British Submarine HMS Oswald
With help from David Barnes

"Of all the branches of men in the Forces, there is none which shows more devotion and faces grimmer perils than the submariner.
Great deeds are done in the air and on the land; nevertheless, nothing surpasses your exploits." Winston Churchill.

"Only in attack does a submarine reveal herself, before creeping away to the concealment of the deep"

Class O
N 58
Built by
Vickers Armstrong (Barrow-in-Furness, U.K.)
2 Dec 1926
Laid down
30 May 1927
19 Jun 1928
1 May 1929
1 Aug 1940
Loss position
37.46N, 16.16E

She was rammed and sunk on 1st August 1940 with 52 survivors.  She had been caught, on the surface, by an Italian Destroyer Division. The Royal Navy commissioned the submarine HMS Oswald on the 1 March 1929. It departed from Portsmouth with HMS Osiris, Odin and Otus as part of the 3rd Submarine Flotilla. During World War Two the Italian destroyer Vivaldi rammed HMS Oswald whilst it undertook a patrol in the Straits of Messina. The crew were captured and taken as prisoners of war in Italy.

The ramming and depth charging by the Italian destroyer Vivaldi caused extensive damage to HMS Oswald and the vessel’s Lieutenant Commander decided to abandon ship and sink the craft. Petty Officer Edwin Clay describes in his prisoner of war logbook his escape from the submarine. After getting a few DSEA sets out, the vents of the submarine were opened and we took in water.  The Captain made us keep in a bunch and we gave the Oswald three cheers as she dived. A few minutes after we felt the battery tanks go with a bang'. Following two and a half hours of being in the sea the Italian destroyer returned to collect the crew. 52 submariners had survived but three of the ratings had died whilst in the water. The Italians gave the newly captured prisoners food and blankets before taking them to a naval hospital at Taranto, Southern Italy.

From Taranto the crew of HMS Oswald moved to the island of Poveglia, near Venice, where they worked on repairing the local roads and gardens. Then, in October 1940, a train transported them to the prisoner of war camp in Sulmona. At each station Italian soldiers faced the carriages with fixed bayonets, however, they did allow people to throw bags of sweets to the hungry prisoners. The prisoner’s brick built huts at Sulmona had a concrete floor and furniture consisting of iron beds with two blankets, two sheets and a pillow. As the weather in the camp grew colder the prisoners felt the need of warm clothing. Ninety per cent of the boots had holes and their owners fixed wood to the soles to keep their feet off the snow. For socks they used pieces of sheeting bound round their feet.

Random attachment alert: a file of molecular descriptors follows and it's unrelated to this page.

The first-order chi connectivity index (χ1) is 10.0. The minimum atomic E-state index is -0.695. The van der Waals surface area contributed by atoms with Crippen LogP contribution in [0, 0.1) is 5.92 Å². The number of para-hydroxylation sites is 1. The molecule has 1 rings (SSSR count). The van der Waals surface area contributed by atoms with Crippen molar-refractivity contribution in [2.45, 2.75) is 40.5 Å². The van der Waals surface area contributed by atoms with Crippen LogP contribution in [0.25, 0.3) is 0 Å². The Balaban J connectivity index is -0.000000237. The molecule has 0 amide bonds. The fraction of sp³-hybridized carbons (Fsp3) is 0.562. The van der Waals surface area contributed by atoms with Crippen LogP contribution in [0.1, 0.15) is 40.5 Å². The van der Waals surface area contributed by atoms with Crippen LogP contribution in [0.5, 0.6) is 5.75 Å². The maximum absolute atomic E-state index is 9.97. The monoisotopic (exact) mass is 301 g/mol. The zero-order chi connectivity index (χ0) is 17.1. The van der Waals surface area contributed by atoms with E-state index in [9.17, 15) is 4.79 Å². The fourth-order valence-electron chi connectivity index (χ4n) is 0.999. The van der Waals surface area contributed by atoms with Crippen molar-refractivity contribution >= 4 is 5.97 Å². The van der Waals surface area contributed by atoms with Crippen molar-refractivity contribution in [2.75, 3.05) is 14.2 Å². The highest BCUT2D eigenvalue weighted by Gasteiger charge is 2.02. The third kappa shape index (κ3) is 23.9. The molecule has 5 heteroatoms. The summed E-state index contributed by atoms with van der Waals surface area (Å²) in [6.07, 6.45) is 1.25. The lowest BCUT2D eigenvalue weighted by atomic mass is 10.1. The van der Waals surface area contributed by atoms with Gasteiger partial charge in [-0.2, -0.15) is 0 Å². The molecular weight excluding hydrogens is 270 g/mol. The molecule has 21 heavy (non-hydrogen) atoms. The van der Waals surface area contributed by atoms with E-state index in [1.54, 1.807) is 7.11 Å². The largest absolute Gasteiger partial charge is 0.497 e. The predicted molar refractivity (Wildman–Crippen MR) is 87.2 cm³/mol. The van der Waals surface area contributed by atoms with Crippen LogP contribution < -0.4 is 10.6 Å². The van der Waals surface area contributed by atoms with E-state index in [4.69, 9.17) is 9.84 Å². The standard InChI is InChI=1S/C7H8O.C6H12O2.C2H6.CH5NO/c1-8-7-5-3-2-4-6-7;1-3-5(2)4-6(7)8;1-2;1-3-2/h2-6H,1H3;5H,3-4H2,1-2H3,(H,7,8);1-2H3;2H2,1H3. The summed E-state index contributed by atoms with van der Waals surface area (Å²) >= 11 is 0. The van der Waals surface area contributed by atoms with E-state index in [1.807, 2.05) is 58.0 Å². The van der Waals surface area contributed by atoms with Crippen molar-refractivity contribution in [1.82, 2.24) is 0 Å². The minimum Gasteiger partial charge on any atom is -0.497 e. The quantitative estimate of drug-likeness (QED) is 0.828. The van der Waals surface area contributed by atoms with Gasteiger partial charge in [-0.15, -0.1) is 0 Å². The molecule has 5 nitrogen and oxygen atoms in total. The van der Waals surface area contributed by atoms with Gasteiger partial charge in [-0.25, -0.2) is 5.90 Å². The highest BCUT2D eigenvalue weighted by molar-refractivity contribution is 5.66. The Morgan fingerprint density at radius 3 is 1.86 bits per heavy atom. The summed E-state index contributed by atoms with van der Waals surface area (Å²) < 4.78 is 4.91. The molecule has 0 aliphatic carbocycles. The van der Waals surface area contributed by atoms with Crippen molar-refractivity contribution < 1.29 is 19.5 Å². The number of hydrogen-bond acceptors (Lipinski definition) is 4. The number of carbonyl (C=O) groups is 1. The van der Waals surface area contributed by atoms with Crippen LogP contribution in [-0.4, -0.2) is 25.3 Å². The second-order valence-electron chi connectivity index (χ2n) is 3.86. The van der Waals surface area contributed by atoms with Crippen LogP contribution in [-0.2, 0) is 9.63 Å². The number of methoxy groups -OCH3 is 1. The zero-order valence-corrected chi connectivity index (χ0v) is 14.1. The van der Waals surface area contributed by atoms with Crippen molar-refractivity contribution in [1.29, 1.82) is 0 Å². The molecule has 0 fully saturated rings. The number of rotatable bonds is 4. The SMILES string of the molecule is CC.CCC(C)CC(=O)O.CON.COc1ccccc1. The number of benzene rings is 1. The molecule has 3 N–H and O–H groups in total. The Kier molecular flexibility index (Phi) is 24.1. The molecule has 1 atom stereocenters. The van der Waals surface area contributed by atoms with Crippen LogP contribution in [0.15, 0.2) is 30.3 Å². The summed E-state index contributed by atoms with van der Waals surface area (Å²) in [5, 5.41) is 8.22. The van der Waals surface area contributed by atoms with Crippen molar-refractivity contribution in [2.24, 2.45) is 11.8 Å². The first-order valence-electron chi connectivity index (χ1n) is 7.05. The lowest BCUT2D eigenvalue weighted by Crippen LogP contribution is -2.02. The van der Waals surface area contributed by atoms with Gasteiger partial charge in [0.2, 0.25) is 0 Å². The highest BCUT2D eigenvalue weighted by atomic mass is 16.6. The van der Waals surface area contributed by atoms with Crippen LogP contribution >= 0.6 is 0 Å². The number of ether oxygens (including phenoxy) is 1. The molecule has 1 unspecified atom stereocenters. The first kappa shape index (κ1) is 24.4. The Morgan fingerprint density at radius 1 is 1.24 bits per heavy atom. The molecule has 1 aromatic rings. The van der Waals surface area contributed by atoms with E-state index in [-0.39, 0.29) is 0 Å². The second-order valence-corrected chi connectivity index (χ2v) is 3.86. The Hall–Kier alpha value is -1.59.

Prisoner escapes altered life in the camps for those captives left behind. After a successful getaway the guards often ransacked the huts and withdrew privileges from the remaining prisoners. Despite it being contrary to the Geneva Convention, the guards often enacted some form of collective punishment such as a reduction in food.  In Italy numerous accounts by Allied fugitives speak of the kindness and generosity shown by all sections of Italian society to escapees. Most striking of all was the help offered by the impoverished peasantry. If discovered this could result in their punishment and even death. One such account involved Leading Telegraphist E J Arnold who became a prisoner of war when the Italian corvettes Minerva and Euterpe sank the submarine HMS Saracen in 1943. He managed to escape from his internment camp and found refuge with two Italians called Rosa and Seraphina in the village of Caparolla. Uniquely, during his escape, he had taken a Luftwaffe shirt.

After the war Arnold returned to Caparolla to say thank you to Rosa and Seraphina for their help in saving his life. He discovered that someone had reported them to the Germans. They made Rosa and Seraphina stand outside of their house all night long and in the morning shot them. As a vivid reminder, Arnold saw the bullet holes still in the side of the house.

. - Says: On 19th July 1940 HMS Oswald left Alexandria for patrol east of Sicily. At 1230 on the 30th she spotted a convoy comprising three merchant ships and several destroyers. Oswald’s unsuccessful attack on the convoy alerted the Italians to the submarine’s presence and the 14th and 16th Destroyer Squadrons were ordered to seek out the submarine. On 1st August the destroyer Vivaldi sighted Oswald on the surface at a range of 2500 metres. The destroyer immediately turned to ram the submarine, striking Oswald’s starboard side. Oswald began taking in water and the order to abandon ship was given. Not long after a series of explosions shook the submarine and Oswald sank to the bottom.